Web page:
Bottom line, Driving impaired kills people. NFL suspensions are superfluous to legal issues. And yes, there little consistency there as well.

WKUPackFan's picture

If Jones is given props for telling the truth then his entire story should be accepted. According to a diligent poster's five minute research, :), Jones admitted to consuming marijuana THREE HOURS before the traffic stop.

There is simply no way that anyone is impaired to drive three hours after consuming marijuana, absolutely none. The effects are totally different, and infinitely less dangerous, from being over the alcohol limit. Quite honestly, a person could consume marijuana and immediately operate a motor vehicle without any impairment.

The statutes may treat the two the same way, but the attendant effects are totally different. You can be one the road while all other drivers are consuming marijuana and not be any less safe than normal. With all other drivers blowing a .15 for alcohol? Not so safe.

sonomaca's picture

What would the suspension be if there is a third incident?

Thegreatreynoldo's picture

A 3rd offense would carry a minimum of 6 games.

I tend to agree with WKU's main point: this was kind of the Walt Disney version of driving impaired (though I now gather than ole Walt wasn't the nicest person). While I don't think it is safe to drive high due to reduced reaction time, I see no reason to disbelieve Jones when he said he smoked 3 hours earlier. He might well not have been high anymore. As further not scientific evidence my experience (decades old now) is that dopers drive very slowly, whereas Jones was stopped for going 24 M.P.H. over the limit. Of course, now folks drink red bulls or the like and drink/smoke, so perhaps behaviors have changed. On another site I saw a meme of a Wake and Bake coffee mug, for example. Who knew? Still, he might still have been high, so not good.

I do disapprove of going 24 M.P.H. over the speed limit. OTOH, my dear bride, who was an annoyingly slow driver on city streets and who wouldn't have dreampt of stretching a yellow light, had issues with wide-open, multi-lane divided freeways. Jones was pulled over just before Noon on a Sunday (bye week) on Hwy 172, which I believe is a 4-lane divided freeway there. Not good, but not worthy of a $69K penalty.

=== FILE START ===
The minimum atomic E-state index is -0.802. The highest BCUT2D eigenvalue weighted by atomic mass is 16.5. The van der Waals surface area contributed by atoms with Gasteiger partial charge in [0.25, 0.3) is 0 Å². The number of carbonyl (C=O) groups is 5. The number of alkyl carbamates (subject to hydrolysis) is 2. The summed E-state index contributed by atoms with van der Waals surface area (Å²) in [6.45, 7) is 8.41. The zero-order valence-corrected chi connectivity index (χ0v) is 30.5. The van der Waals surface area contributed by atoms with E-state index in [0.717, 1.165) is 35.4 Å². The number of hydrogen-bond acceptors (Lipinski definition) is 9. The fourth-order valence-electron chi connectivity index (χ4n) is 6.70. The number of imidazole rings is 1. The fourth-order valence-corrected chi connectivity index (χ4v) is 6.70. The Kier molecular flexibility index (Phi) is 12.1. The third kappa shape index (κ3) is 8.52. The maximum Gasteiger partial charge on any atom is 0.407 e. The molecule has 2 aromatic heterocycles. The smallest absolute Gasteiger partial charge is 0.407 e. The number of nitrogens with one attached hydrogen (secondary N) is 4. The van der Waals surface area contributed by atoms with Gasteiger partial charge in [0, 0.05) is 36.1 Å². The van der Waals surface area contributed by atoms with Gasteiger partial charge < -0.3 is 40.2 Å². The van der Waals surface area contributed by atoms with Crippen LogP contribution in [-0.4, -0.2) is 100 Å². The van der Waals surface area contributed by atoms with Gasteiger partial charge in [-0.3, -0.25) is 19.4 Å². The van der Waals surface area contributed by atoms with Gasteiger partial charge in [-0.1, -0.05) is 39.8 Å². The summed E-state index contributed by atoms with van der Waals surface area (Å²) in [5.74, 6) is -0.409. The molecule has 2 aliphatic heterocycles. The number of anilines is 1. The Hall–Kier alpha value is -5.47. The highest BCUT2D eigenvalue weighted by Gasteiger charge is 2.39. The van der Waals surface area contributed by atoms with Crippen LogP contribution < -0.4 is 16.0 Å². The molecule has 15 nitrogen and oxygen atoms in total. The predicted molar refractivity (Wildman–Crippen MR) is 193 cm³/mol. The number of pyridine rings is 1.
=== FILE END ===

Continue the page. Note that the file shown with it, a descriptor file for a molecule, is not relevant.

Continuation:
Oppy's picture

As a former stoner of once-epic proportions, I say that your take on marijuana and its ability to impair driving is utter BS.

You can be high, and quite high at that, well after three hours if you're consuming edibles. For that matter, you can ingest enough psychoactive compounds from eating marijuana that you can actually hallucinate. Been there, done that.

While I won't deny that alcohol is generally a much more dangerous drug that marijuana- in general and in terms of getting behind the wheel while impaired- people are still impaired and should not drive while high. Period...despite all the stoners I've known who claimed otherwise. It's hogwash.

Fordham Ram's picture

Don't agree at all. You can't equate the two, alcohol is a central nervous system depressant it effects the muscles, kind bud does not, unless you eat it, but who eats it, I've never met anybody who has it's too expensive and its a completely different high and more debilitating. Posted this the other day that after Nevada legalized it car accident deaths actually went down 10 percent. It should have gone up, right? Maybe some of the hard core alchi's as a substitute to get off the sauce became stoner's instead, and look what happened, the roads became safer. Whoda thunk it?

I'm not advocating getting behind the wheel high but in Jones' case how did they prove he was impaired other than him being honest and saying so. If they didn't administer an on the spot sobriety check, where was the proof he was impaired like taking a breathalyzer for alcohol. If that's how it happened guilt by confession and no other evidence to substantiate the charge, his lawyer failed him big time. I'm hoping he appeals his suspension and only gets one game instead. We need Aaron Jones for that Minnisota game. They aren't push overs anymore.

Oppy's picture

Drawing a connection between a drop in automobile deaths during the same single year that decriminalization of marijuana occurred in a single state is ridiculous for so many reasons I can't even begin for lack of adequate room to type, but I believe you need to review the concept of correlation vs. causation to start with and work from there.